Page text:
There’s something about a playhouse, doghouse or birdhouse that lends any home a cozy, happy look. Those whimsical extras seem to say that someone really cares.
Not every child is fortunate enough to grow up in that kind of stable home. Hundreds of children in Snohomish County have no home of their own.
Housing Hope, a local nonprofit agency, has waged a 26-year battle against family homelessness. It has helped people gain job skills. Now, the housing agency is calling attention to how it helps children from very low-income or homeless families.
To raise money for its ChildHope Initiative, the agency is asking volunteer woodworkers and builders to lend a hand. Housing Hope seeks hand-crafted playhouses, doghouses, birdhouses and book houses for a new fund-raising effort. The items will be displayed, judged and sold at the city of Everett’s Sorticulture garden arts festival, scheduled for June 6-8 at Legion Memorial Park.
“Just a roof over somebody’s head wasn’t really the answer we wanted to stabilize someone’s life,” said Ed Petersen, executive director of Housing Hope and a founder of the Everett-based agency.
Petersen said Housing Hope’s work in child development started small in 1990, with a day-care program for parents seeking jobs or education. Today, Housing Hope operates Tomorrow’s Hope Childcare Center, a 112-slot licensed facility at its Evergreen Way headquarters.
The Tomorrow’s Hope center serves children, infants through age 12, from low-income families, area homeless shelters, and those living at New Century Village in Everett, a Housing Hope apartment complex where residents include homeless teen and young-adult parents and their babies.
“If I didn’t move into this place, I don’t know where I would be,” said one young woman who lives at New Century Village with her 4-year-old daughter.
The mom, who is 23 and asked that her name not be used, said she attends Edmonds Community College. She is taking a phlebotomy technician class. Already a certified nursing assistant, she works part-time as caregiver. She pays rent for her apartment at New Century Village, the amount based on her income.
She has no car, and said it’s a great help to have a van from Tomorrow’s Hope Childcare Center pick up her child in the mornings so she can get to work or college. “She’s starting to write her own name,” said the mother, proud that her little girl is learning skills that will prepare her for school. “I’m grateful for this program, the things they do for us,” she added.
At Tomorrow’s Hope on Friday morning, center director Kristen Werner gave a tour of classrooms. In the infant room, staff members held and fed babies, while one tiny girl smiled in a bouncy chair. “We can have eight babies at a time, and we have more on a waiting list,” Werner said.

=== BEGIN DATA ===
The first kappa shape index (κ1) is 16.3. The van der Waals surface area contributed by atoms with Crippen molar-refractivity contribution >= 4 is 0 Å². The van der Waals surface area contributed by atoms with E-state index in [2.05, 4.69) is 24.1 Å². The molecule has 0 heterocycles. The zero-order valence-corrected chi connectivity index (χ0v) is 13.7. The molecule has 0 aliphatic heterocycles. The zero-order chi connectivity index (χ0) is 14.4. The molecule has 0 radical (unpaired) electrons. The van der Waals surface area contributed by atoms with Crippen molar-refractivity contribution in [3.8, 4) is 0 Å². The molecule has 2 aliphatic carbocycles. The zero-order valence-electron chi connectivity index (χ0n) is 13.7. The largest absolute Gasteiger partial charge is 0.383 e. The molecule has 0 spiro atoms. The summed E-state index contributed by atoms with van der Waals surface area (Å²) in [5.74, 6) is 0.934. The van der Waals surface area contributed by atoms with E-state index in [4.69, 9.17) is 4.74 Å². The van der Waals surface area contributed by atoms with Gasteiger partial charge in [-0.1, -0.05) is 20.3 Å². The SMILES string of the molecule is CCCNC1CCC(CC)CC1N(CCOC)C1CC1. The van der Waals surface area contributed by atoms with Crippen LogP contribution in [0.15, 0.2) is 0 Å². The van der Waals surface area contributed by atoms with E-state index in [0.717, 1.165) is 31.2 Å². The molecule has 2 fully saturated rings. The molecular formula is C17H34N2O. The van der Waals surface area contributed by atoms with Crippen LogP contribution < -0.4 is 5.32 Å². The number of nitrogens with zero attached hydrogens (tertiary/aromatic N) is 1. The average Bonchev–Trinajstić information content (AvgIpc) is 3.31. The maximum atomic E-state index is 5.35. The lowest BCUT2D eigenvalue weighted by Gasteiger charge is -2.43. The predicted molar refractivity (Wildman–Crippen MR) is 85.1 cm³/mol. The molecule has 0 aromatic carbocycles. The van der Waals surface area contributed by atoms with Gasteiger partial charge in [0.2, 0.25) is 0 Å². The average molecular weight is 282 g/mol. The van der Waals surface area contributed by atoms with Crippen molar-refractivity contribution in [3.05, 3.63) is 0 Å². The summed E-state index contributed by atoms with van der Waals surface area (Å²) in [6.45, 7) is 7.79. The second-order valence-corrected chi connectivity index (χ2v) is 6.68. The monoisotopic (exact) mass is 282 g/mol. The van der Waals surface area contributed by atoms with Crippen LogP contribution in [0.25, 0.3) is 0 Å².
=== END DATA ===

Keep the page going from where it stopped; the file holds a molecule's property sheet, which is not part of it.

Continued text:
There are three toddler rooms, depending on age and a child’s development, two Head Start classes, and preschool for children ages 3 to 5. For school-age kids, Tomorrow’s Hope offers before- and after-school programs.
Werner said there are usually about 10 children at the center who are picked up each morning at area homeless shelters, including the Everett Gospel Mission Women &Children’s Shelter, Domestic Violence Services of Snohomish County, and the Interfaith Family Shelter in Everett.
Housing Hope also offers the help of a child behavioral specialist, psychologist Ali Erickson. Petersen said many of the 500 school-age children in the agency’s housing units have suffered trauma due to homelessness or other adverse experiences. “All these kids need more attention,” he said.
For parents, Housing Hope offers life-skills classes the agency calls College of Hope. “Smart Goal Setting,” “Single Parenting” and “Cooking Matters” were among classes listed on a bulletin board at the child-care center Friday.
“We equip parents to raise children who thrive,” Petersen said.
Creating successful families is costly. Petersen said a fund-raising dinner last fall raised $35,000 to help create an endowment fund.
ChildHope, the new label for Housing Hope’s long-standing work to help children, is one way to gain awareness. “We’re known as a housing agency. Some are beginning to see us as an employment agency. The child programs are in the shadows,” he said.
Selling wonderfully crafted doghouses, playhouses, birdhouses and book houses — Petersen calls them “houses for hope” — will help pay for it all. At Sorticulture, little houses will be judged by a community panel. Fancy playhouses, along with the “best in show” for each small-house category, will be sold at an evening gala June 7. The rest will be sold throughout the festival.
Petersen has spent time with young parents being helped by Housing Hope.
“These kids have to grow up in a hurry. We get them prepared to take care of a baby,” he said. “It’s a choice. If they work hard, we can help create a pathway for them.
“Most of our families want better for their kids than they had for themselves,” Petersen said.
Julie Muhlstein: 425-339-3460; email@example.com.
Miniature house builders needed
Housing Hope needs volunteer builders to create and donate doghouses, birdhouses and book houses that will be sold at Everett’s Sorticulture garden arts festival June 6-8 at Legion Memorial Park. Proceeds will support the agency’s ChildHope Initiative programs that serve children from homeless and very low-income families in Snohomish County. For information or to donate a house, call Renata Maybruck, Housing Hope’s director of resource development, at 425-347-6556 ext. 293 or email RenataMaybruck@housinghope.org